26 October 2020
Lesley Ramulifho is an attorney. He is also a crook. He has stolen millions of rands from lottery grants that were intended to develop the country. He is currently trying to get an interdict from the Gauteng High Court to get GroundUp to remove articles that describe his nefarious activities. In doing so he filed an affidavit with the court which contains a forged confirmatory affidavit and a forged FNB bank statement.
Here is the forged bank statement with our annotations.
We have previously described all this.
Together with our lawyer we lodged a complaint against Ramulifho with the Legal Practice Council. There is no reasonable defence for what Ramulifho has done. He should be disbarred and never be allowed to practice law again (he should also go to prison, but that’s another matter). Indeed, the only response that we have seen that Ramulifho’s lawyer has filed to our complaint offers no discernible defence at all.
On 16 October we received a very short letter signed by Thamsanqa Mvunyiswa, who is the legal officer for the Gauteng Legal Practice Council. Mvunyiswa informed us that an investigatory committee dismissed our complaint without even referring it to a disciplinary hearing. His letter states that Ramulifho is not guilty of misconduct, has given a reasonable explanation of the allegations against him, and there is no prospect of a disciplinary hearing finding that he has conducted misconduct. No reasons are given for these bizarre findings.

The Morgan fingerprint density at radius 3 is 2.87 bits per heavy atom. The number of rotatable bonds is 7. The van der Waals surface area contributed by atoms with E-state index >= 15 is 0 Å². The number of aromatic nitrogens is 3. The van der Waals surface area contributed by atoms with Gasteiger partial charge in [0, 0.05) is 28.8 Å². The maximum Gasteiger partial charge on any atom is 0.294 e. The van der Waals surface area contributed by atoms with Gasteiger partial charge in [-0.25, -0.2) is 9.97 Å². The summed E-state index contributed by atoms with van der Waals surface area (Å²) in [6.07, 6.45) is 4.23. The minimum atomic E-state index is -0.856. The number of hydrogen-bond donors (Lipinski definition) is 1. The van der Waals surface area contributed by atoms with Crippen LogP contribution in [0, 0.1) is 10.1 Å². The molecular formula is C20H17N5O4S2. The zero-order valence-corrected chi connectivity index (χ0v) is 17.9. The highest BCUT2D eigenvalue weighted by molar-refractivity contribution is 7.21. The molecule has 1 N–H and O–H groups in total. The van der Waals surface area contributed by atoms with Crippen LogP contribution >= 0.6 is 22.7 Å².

We and others, such as the Daily Maverick, have documented over the past few weeks the increasingly concerning state of the legal system in South Africa: the shenanigans in the Western Cape High Court because the JSC has failed to take action against Judge President John Hlophe, the ineptitude of the Office of the Chief Justice, primarily because Chief Justice Mogoeng Mogoeng appears to be uninterested in doing his job, the breakdown of the court system in Gauteng following a several-week IT crash, and much more.
GroundUp will appeal this ludicrous finding. But it is not our job to fix the legal system. There are many fine lawyers and judges in the country. They should be deeply concerned. It is primarily their job to fix this increasingly broken system.